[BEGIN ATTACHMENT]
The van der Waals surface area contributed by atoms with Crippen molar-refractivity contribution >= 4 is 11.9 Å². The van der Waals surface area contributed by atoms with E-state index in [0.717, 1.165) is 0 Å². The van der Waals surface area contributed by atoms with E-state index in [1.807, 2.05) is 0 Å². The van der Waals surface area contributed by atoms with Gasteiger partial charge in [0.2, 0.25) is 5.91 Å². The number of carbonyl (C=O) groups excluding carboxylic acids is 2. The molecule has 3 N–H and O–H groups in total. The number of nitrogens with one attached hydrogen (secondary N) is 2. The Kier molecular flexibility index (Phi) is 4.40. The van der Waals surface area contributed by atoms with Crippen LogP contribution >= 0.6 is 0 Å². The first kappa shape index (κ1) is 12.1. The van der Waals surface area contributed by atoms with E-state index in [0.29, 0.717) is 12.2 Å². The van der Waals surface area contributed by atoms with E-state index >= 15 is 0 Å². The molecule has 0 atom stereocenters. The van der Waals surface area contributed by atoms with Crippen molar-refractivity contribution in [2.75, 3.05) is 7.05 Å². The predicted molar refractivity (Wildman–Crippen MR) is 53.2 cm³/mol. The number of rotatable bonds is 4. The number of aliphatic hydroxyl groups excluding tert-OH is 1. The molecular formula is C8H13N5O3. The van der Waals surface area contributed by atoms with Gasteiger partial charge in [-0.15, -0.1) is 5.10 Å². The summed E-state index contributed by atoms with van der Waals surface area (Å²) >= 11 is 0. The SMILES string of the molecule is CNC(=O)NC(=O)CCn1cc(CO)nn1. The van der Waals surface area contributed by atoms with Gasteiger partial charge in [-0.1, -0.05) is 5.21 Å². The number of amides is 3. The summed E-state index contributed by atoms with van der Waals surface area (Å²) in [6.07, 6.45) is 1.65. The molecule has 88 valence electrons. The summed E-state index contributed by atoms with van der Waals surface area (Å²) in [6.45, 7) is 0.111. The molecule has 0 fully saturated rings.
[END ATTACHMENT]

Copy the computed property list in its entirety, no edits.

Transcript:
The van der Waals surface area contributed by atoms with Crippen molar-refractivity contribution >= 4 is 11.9 Å². The van der Waals surface area contributed by atoms with E-state index in [0.717, 1.165) is 0 Å². The van der Waals surface area contributed by atoms with E-state index in [1.807, 2.05) is 0 Å². The van der Waals surface area contributed by atoms with Gasteiger partial charge in [0.2, 0.25) is 5.91 Å². The number of carbonyl (C=O) groups excluding carboxylic acids is 2. The molecule has 3 N–H and O–H groups in total. The number of nitrogens with one attached hydrogen (secondary N) is 2. The Kier molecular flexibility index (Phi) is 4.40. The van der Waals surface area contributed by atoms with Crippen LogP contribution >= 0.6 is 0 Å². The first kappa shape index (κ1) is 12.1. The van der Waals surface area contributed by atoms with E-state index in [0.29, 0.717) is 12.2 Å². The van der Waals surface area contributed by atoms with E-state index >= 15 is 0 Å². The molecule has 0 atom stereocenters. The van der Waals surface area contributed by atoms with Crippen molar-refractivity contribution in [2.75, 3.05) is 7.05 Å². The predicted molar refractivity (Wildman–Crippen MR) is 53.2 cm³/mol. The number of rotatable bonds is 4. The number of aliphatic hydroxyl groups excluding tert-OH is 1. The molecular formula is C8H13N5O3. The van der Waals surface area contributed by atoms with Gasteiger partial charge in [-0.15, -0.1) is 5.10 Å². The summed E-state index contributed by atoms with van der Waals surface area (Å²) >= 11 is 0. The SMILES string of the molecule is CNC(=O)NC(=O)CCn1cc(CO)nn1. The van der Waals surface area contributed by atoms with Gasteiger partial charge in [-0.1, -0.05) is 5.21 Å². The number of amides is 3. The summed E-state index contributed by atoms with van der Waals surface area (Å²) in [6.07, 6.45) is 1.65. The molecule has 88 valence electrons. The summed E-state index contributed by atoms with van der Waals surface area (Å²) in [6.45, 7) is 0.111. The molecule has 0 fully saturated rings.